Today we're spotlighting Michelle Hawkins of the Gainesville State School, in our continuing shout out to TJJD staff during National Correctional Officers Week 2021.
Supervisor IIP Dorm, Gainesville State School
As the Supervisor of the Intensive Intervention Program (IIP) dorm at Gainesville State School, Michelle Hawkins works with youth who are having the most difficulty getting along with others.
And she loves it.
That’s because Hawkins sees these kids who’ve been acting out toward others as simply needing extra care and close attention, and after 16 years working in juvenile corrections she feels well equipped to help.
“I have a good way with kids and I can talk them down sometimes,” she said. “You can say I’m the mediator.”
Hawkins, a native of Mexia who attended East Texas Baptist University and has four kids of her own, believes there’s a teachable moment in almost any situation and she finds it tremendously rewarding to help young people see it.
Every day at the IIP dorm, Hawkins works closely with staff and youth, collaborating on concrete steps the young men can take to regulate their emotions, stay cool and think through challenges. The coaches continuously engage with the youth, creating activities to teach coping skills and practice positive behaviors. For example, they recently play-acted appropriate dating behaviors, such as pulling out a chair for a date and asking about that person’s needs.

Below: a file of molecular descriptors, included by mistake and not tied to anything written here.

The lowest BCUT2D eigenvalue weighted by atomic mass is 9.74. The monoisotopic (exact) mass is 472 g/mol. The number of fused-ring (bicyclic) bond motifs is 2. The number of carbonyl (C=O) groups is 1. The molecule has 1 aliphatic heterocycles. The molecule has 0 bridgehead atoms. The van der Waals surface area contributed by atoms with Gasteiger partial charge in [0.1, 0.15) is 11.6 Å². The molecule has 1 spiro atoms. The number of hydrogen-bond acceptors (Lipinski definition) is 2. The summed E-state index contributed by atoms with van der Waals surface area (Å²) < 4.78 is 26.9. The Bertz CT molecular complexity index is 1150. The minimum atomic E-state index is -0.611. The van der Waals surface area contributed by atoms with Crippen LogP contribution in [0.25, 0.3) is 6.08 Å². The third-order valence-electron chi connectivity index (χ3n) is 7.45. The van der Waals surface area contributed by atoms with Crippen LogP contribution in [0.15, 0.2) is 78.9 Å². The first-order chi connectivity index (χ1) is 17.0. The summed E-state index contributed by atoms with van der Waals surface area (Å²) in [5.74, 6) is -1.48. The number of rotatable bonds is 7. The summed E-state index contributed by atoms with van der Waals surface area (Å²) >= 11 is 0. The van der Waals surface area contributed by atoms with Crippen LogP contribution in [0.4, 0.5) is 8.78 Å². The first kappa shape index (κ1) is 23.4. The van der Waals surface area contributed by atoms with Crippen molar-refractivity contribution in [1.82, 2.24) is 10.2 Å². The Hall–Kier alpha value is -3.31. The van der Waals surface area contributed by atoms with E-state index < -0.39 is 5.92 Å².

All this is possible because reforms underway at TJJD have created a kinder, calmer, trauma-informed environment, Hawkins said. She considers the reforms, collectively called the Texas Model, to be the best thing to happen at the agency since she joined the Texas Youth Commission in 2005 as a Juvenile Correctional Officer (JCO).
“It’s a great change, it’s more about seeing the problem behind the behavior. It makes you look at situations and incidents totally differently,” she said. “Whereas when I first started it was all about enforcement. We didn’t say to youth, ‘Why are you feeling this way?’”
Asking that key question – and following the Model’s guidance to “See the Need Behind the Behavior” – makes a world of sense to Hawkins. With these concepts front of mind, staff are considering a young person’s background and motivations, enabling them to better assist that child as they strive to improve their behavior.
“It’s less of a battle over who’s right and who’s wrong,” Hawkins said. “It’s more about compromising and problem solving . . . and it works!” She and her colleagues can see it working bit by bit, day by day, and their greatest joy is when youth complete their individual plans at the IIP dorm and return to their regular dorms more emotionally resilient and able to deal with life’s ups and downs.
“I think I’m doing a good deed for the world, and also for that kid who’s benefiting from it.”
- Barbara Kessler, Communications